Can't means Won't.

The only easy day was yesterday.

I have a brother in law, Eric, who is a retired Gunnery Sergeant in the Marine Corps and he has a brother, Danny, who served for many years as a Navy Seal. Now between my being an old soldier and the way Marines talk about the Navy boys good natured ribbing is par for the course when we share a drink together. But you know those boys in Coronado have a tradition that i really love, it's called "ringing the bell".

Part of the lore of Navy Seal "buds" training is that at any time during training a candidate can quit by just going up and ringing the bell that's hoisted on a post on the beach. The instructors primary objective is to weed out those who can't take the demands, discipline and teamwork required to earn the right to wear the coveted trident and get them to quit.“If you quit now you could go get a room at one of those luxury hotels down the beach and do nothing but sleep for an entire day!"
The appeal of the siren song to take a proverbial knee is compelling.

But a few don't ring the bell, (a very few) they won't even consider it - it's not an option. What is it that seperates those that do ring the bell each day on their dreams, goals and higher standards from those who don't? I think it is what happens in the minds of those who achieve consistently what others don't. They tell themselves something that others don't. They ones who make it understand a simple phrase:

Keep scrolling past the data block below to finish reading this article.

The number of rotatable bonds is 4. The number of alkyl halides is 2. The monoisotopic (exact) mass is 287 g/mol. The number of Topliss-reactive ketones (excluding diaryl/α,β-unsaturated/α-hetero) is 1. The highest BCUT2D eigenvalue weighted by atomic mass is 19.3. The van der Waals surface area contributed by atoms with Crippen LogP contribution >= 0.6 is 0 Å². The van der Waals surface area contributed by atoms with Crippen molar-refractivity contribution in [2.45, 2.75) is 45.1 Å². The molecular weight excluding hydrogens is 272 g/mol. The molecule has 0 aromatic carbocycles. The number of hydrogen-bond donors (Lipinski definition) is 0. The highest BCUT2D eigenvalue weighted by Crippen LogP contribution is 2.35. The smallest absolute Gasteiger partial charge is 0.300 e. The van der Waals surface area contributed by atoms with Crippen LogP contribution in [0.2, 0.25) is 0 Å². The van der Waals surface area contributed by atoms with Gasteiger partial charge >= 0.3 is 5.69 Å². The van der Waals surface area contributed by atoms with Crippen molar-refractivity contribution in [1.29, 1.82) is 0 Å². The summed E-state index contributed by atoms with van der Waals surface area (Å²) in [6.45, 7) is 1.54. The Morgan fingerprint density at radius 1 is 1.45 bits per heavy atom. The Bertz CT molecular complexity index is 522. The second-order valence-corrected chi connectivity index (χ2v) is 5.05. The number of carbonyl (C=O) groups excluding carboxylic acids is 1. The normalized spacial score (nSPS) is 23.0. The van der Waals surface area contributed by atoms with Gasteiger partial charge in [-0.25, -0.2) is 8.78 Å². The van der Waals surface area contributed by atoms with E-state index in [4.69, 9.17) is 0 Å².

"Can't means Won't".

1 comment:

  1. Thank you for this reminder, Dan! Takes me back to my training for the Carlsbad Marathon. My husband and I used to train on Silverstrand (20 mile run - from Imperial Beach to Coronado and back) and I used to watch the Navy Seals training for motivation. If they were not going to quit, we were not either. One 20 mile run, a Seal passed us on a bicycle and firmly and objectively said "Good Job". That was the most proud moment of our training, besides finishing all 26.2 in the race!